This is an area I have never worked on personally, but I used to work alongside a group of analysts who did this type of work for a large international manufacturer.

Here are some of the things they were working on analyzing…

  • Which products have the best margins?

  • Which components of our goods generate the most cost? Are there ways we could reduce cost?

  • Are we staffed appropriately at the plant? Are we able to keep up with demand surges? Do we have any periods of very low employee utilization?

  • Which products tend to have high refund or defect rates?

  • For products with high refund or defect rates, what types of complaints are customers filing? What can we do to fix this going forward?

  • How well are our suppliers delivering for us? Are their shipments typically on-time? Are the orders delivered correct? Are certain suppliers cheaper? Do certain suppliers seem to have lower refund rates?

These are just a few examples. Again, I never did this work myself directly. But I did get to see folks who were doing it regularly. They seemed pretty happy.

10. Building data tools to enable others

This last one is a bit different from the rest. With all of the other areas we talked about, the Analyst was diving into the data and searching for actionable insights themselves. However, sometimes instead of doing the analysis yourself, you’ll use your data skills to create tools or dashboards that will enable others to find their own actionable insights or do their jobs better.

That might be using Power BI to create an automated dashboard that will help someone track their website performance.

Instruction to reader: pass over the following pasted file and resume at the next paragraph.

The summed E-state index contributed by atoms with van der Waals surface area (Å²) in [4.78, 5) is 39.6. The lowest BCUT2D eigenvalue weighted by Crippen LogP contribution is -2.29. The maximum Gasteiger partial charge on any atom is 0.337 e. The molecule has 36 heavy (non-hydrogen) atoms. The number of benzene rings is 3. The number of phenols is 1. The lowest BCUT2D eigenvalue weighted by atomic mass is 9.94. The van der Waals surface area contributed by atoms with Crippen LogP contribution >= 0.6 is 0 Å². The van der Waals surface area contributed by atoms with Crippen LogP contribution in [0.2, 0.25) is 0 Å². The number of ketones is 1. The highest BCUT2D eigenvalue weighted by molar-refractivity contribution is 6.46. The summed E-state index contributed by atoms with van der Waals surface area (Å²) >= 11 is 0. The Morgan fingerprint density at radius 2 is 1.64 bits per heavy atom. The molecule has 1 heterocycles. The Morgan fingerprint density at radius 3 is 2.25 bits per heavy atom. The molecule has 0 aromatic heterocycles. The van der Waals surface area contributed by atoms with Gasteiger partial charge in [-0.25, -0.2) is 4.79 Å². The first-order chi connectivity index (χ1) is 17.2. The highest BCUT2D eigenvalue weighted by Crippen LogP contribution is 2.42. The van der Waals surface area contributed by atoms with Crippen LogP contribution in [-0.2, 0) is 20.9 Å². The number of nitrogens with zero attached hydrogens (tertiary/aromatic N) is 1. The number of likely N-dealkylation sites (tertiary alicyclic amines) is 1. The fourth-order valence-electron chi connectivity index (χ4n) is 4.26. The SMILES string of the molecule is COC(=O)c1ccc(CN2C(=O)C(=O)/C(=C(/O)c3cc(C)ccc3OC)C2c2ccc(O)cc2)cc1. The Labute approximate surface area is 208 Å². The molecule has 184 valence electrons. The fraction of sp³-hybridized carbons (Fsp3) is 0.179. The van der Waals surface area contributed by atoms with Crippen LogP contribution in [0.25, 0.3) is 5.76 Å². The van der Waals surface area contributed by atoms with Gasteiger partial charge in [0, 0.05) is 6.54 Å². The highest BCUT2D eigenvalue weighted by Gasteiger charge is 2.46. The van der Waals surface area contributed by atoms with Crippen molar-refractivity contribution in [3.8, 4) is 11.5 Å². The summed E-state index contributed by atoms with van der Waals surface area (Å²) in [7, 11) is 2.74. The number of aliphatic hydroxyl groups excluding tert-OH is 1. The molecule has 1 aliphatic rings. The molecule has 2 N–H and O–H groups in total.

Or you might create an Excel-based tool that will allow someone less data savvy than yourself to do some simple analysis using drop-down filters or pivot tables.

You might use a tool like Metabase or Tableau to create dynamic reports on top of underlying SQL code so that folks who don’t know how to use the SQL database can still get access.

Whatever you end up doing here, the common theme is that you’re using your data skills to get data into the hands of others. This is pretty cool, because you’re leveraging yourself. You’re letting your data brain spread around the organization by creating these tools and making others better with data.

Wrapping up

Hopefully seeing all of these examples made this more concrete and helped you understand some of the day to day projects real analysts might work on in different types of roles.

It's important to note these are just examples. There are LOTS of other ways us data people can help a business that didn't make this list.

Sometimes you might find yourself with your work fitting neatly into one of these categories, or a different category not listed here. Other times, you might find that your role spans lots of different types of work. These types of roles have been my favorite, because the work never seems to get boring. There is always something new to learn. If you made it this far, thanks for reading. Hit me up on LinkedIn and tell me what your ideal role would look like.

Happy learning! -John